February 12, 2004

Enterprise Software Buyers Are Fighting Back

While reading CIO Today's "Software Buyers: 'We're Not Taking It Anymore'", and all through writing this, I can't help but hear the refrain from Twisted Sister's "We're Not Going To Take It" rock anthem resounding in my head.

From working in a large firm and dealing with numerous software vendors' tactics, this article likewise struck a chord with me. To sum it up, a recent survey found that enterprise software buyers are unhappy with the way vendors charge for licensing their products. But that's not the real sore spot, per the article: "They are downright furious about the cost of maintaining them -- not to mention the sometimes sneaky policies that vendors have established for compelling enhancements and upgrades."

"AMR Research queried several hundred executives and found that many feel mistreated and betrayed by their vendors. More notable, companies are not accepting the status quo -- that is, whatever the vendor dictates -- anymore. "In fact, customers are beginning to react in ways that have important implications for the entire application market," the report says."

When asked which actions they were going to take in the next 12 months, executives replied:

"38 percent were training internal personnel to provide technical support;

35 percent planned to renegotiate their maintenance contracts;

22 percent were considering switching to a more accommodating software vendor;

21 percent intended to stop taking upgrades;

12 percent decided to discontinue paying maintenance; and

11 percent were interested in a new software delivery model, like on demand."

I've personally used many of these approaches with software companies who issued minor changes disguised as full version upgrades, issued no upgrades whatsoever during the annual maintenance period, or just plain didn't fix their chronic problems. Naturally, the larger your organization is, the more clout you generally have with vendors. In the legal market, the top 200 firms have plenty of muscle when dealing with software companies, and smaller firms sometimes find they have more influence than they first thought.

On occasion, I've patiently tried to help the vendors understand the customer's point of view. Generally, we don't want 20 new bells and whistles that "look cool". Business users want good, stable, and reliable software that meets their everyday needs. Most users don't use more than 10% of its features anyway, so why add more things they're just not going to use, which bloat it up and cause more DLL conflicts, resource and memory issues, training and support challenges, and integration problems? The problem is, vendors can't charge much, if any, for these desired stability enhancements because they should have been there in the first place -- at least from the customer's perspective.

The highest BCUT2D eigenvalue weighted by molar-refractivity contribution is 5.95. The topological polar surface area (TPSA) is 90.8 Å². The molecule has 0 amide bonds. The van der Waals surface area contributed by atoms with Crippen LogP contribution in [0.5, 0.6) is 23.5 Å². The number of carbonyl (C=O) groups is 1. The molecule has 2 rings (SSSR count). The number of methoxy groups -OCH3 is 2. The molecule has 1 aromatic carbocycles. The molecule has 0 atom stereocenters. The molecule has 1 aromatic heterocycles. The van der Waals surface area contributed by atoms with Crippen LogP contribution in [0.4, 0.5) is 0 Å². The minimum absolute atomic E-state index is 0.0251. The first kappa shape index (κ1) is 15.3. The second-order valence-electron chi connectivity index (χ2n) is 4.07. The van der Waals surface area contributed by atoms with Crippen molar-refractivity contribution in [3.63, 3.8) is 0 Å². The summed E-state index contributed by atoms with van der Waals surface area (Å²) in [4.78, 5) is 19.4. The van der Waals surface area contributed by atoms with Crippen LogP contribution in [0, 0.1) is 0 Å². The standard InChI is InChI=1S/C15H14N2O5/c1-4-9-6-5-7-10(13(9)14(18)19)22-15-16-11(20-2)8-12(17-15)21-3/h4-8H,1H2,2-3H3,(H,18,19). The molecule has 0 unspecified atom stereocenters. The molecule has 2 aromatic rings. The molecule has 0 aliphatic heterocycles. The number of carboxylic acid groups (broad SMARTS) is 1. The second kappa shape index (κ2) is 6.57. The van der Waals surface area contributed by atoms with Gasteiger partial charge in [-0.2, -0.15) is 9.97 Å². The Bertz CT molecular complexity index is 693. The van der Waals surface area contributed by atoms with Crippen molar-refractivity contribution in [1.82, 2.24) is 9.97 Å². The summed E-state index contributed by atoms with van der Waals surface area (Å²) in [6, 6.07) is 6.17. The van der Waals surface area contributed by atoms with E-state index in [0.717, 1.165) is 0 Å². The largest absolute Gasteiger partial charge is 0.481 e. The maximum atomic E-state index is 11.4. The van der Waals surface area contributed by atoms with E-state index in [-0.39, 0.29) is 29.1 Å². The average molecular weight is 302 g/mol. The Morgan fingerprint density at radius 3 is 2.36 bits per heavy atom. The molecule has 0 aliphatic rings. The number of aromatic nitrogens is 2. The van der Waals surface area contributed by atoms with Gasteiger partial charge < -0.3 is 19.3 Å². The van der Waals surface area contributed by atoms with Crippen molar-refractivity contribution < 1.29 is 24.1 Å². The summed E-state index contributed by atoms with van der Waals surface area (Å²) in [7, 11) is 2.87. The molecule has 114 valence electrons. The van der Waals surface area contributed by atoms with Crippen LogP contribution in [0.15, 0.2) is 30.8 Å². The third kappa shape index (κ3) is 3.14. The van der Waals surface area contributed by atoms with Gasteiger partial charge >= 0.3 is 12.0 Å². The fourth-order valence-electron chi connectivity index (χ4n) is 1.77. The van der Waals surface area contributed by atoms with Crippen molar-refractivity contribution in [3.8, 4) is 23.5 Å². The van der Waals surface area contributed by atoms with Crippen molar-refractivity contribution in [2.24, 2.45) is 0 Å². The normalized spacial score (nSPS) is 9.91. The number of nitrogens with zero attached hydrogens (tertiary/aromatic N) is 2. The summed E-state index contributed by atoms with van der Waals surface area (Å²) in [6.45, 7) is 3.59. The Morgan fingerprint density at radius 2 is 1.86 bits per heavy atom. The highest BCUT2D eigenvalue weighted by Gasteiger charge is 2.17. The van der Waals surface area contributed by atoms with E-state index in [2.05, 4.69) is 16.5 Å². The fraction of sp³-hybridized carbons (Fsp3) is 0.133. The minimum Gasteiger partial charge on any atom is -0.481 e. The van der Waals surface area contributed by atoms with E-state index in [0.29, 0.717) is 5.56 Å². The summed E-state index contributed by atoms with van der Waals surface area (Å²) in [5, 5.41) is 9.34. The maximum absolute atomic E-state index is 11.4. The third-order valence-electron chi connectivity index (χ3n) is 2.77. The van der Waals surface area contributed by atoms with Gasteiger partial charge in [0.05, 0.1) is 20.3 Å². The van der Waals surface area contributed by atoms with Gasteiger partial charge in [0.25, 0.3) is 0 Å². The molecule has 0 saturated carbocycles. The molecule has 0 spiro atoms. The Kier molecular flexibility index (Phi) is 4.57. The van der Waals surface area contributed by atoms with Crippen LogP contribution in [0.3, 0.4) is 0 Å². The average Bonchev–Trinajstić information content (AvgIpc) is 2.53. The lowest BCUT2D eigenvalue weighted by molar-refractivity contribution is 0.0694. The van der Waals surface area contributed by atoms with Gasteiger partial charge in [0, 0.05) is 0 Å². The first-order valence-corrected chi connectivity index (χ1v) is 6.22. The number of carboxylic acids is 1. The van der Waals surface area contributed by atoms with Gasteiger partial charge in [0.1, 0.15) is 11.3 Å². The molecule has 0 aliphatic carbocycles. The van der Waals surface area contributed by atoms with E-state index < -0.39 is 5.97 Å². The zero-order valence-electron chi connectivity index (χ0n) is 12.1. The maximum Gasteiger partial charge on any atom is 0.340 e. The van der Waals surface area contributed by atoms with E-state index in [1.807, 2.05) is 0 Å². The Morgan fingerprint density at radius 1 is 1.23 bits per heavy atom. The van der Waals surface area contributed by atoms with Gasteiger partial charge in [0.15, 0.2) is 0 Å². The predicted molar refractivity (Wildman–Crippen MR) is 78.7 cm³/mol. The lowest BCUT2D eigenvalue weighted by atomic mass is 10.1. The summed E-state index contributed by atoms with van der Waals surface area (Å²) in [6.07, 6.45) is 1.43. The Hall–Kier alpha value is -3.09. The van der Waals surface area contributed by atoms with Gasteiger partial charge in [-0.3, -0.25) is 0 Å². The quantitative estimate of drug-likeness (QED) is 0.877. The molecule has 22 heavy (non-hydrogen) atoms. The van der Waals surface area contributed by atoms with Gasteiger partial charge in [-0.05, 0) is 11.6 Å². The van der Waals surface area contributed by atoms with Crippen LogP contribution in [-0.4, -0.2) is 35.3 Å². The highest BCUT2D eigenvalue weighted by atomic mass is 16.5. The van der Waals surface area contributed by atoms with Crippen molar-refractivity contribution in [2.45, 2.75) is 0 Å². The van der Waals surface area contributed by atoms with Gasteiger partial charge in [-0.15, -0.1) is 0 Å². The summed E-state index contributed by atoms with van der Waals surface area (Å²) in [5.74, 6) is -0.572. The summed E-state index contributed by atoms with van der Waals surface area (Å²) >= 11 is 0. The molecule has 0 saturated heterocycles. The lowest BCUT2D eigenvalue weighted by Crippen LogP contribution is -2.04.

On the flip side, what's not being said is that customers have contributed to their own problems as well. Poorly planned implementations, lack of training, and a host of other shortcomings will generate mediocre results from even the best software. So this isn't a rant against the vendors. Rather, it's an indicator that in the current economic climate, organizations are being tasked with getting more out of what they already have, and therefore don't have as much elbow room for less accommodating software or its vendors. Thus those vendors who make the extra effort to truly understand their customers' needs (hint: ask them!), develop creative pricing structures accordingly, and stand robustly behind their 'wares just might succeed where others fail. I find it interesting, no, telling, that I could very well say the same thing about attorneys who want to keep their competitive edge with their own clients.

While there is tremendous pressure to keep IT costs under control, I'll let the software industry in on a little secret: Savvy business users aren't afraid to choose the more expensive option if it will best meet their needs, has a cost-justified ROI, and perhaps most importantly, comes with superior customer service. Cheap isn't always better, even though it may look good on a budget spreadsheet. However, with that said, customers are always looking for bargains, and don't like hidden surprises. I've learned long ago that a satisfied customer may only tell a few friends about you, but a dissatisfied one will tell many more, and much more loudly as we've seen in the CIO Today article. Thus a little sweat equity with your customers goes a long way.

Topic(s):   Law Practice Management
Posted by Jeff Beard